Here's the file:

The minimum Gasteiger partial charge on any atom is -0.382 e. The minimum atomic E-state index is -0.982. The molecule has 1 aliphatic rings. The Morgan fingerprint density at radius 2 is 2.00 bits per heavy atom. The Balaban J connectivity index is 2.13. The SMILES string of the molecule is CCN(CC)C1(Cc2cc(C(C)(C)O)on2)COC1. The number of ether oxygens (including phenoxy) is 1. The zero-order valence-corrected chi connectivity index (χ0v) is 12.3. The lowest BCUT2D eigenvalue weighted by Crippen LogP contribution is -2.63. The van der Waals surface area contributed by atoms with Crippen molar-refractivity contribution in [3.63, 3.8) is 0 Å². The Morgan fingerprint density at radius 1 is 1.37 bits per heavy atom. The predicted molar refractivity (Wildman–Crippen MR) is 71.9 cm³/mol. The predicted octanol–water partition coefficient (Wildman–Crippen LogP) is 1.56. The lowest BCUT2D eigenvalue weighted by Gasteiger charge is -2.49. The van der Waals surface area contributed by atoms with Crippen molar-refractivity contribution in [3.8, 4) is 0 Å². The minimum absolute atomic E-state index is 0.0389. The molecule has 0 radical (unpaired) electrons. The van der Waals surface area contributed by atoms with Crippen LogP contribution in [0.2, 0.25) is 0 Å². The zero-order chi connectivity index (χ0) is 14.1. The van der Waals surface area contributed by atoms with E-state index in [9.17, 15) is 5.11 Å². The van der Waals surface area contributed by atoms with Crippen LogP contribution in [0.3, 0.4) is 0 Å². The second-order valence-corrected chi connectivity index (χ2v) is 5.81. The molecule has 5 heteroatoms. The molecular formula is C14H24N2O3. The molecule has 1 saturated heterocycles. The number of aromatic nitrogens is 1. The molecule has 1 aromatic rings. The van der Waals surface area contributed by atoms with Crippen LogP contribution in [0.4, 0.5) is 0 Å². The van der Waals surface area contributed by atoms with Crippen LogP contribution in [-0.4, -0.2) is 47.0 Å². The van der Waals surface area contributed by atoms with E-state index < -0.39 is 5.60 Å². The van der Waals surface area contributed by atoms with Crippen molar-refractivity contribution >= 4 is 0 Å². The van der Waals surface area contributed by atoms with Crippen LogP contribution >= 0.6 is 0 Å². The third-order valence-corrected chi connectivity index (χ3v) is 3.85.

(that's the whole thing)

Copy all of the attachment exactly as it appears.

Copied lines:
The minimum Gasteiger partial charge on any atom is -0.382 e. The minimum atomic E-state index is -0.982. The molecule has 1 aliphatic rings. The Morgan fingerprint density at radius 2 is 2.00 bits per heavy atom. The Balaban J connectivity index is 2.13. The SMILES string of the molecule is CCN(CC)C1(Cc2cc(C(C)(C)O)on2)COC1. The number of ether oxygens (including phenoxy) is 1. The zero-order valence-corrected chi connectivity index (χ0v) is 12.3. The lowest BCUT2D eigenvalue weighted by Crippen LogP contribution is -2.63. The van der Waals surface area contributed by atoms with Crippen molar-refractivity contribution in [3.63, 3.8) is 0 Å². The Morgan fingerprint density at radius 1 is 1.37 bits per heavy atom. The predicted molar refractivity (Wildman–Crippen MR) is 71.9 cm³/mol. The predicted octanol–water partition coefficient (Wildman–Crippen LogP) is 1.56. The lowest BCUT2D eigenvalue weighted by Gasteiger charge is -2.49. The van der Waals surface area contributed by atoms with Crippen molar-refractivity contribution in [3.8, 4) is 0 Å². The minimum absolute atomic E-state index is 0.0389. The molecule has 0 radical (unpaired) electrons. The van der Waals surface area contributed by atoms with Crippen LogP contribution in [0.2, 0.25) is 0 Å². The zero-order chi connectivity index (χ0) is 14.1. The van der Waals surface area contributed by atoms with E-state index in [9.17, 15) is 5.11 Å². The van der Waals surface area contributed by atoms with Crippen LogP contribution in [0.3, 0.4) is 0 Å². The second-order valence-corrected chi connectivity index (χ2v) is 5.81. The molecule has 5 heteroatoms. The molecular formula is C14H24N2O3. The molecule has 1 saturated heterocycles. The number of aromatic nitrogens is 1. The molecule has 1 aromatic rings. The van der Waals surface area contributed by atoms with Crippen LogP contribution in [0.4, 0.5) is 0 Å². The van der Waals surface area contributed by atoms with Crippen LogP contribution in [-0.4, -0.2) is 47.0 Å². The van der Waals surface area contributed by atoms with E-state index < -0.39 is 5.60 Å². The van der Waals surface area contributed by atoms with Crippen molar-refractivity contribution >= 4 is 0 Å². The van der Waals surface area contributed by atoms with Crippen LogP contribution >= 0.6 is 0 Å². The third-order valence-corrected chi connectivity index (χ3v) is 3.85.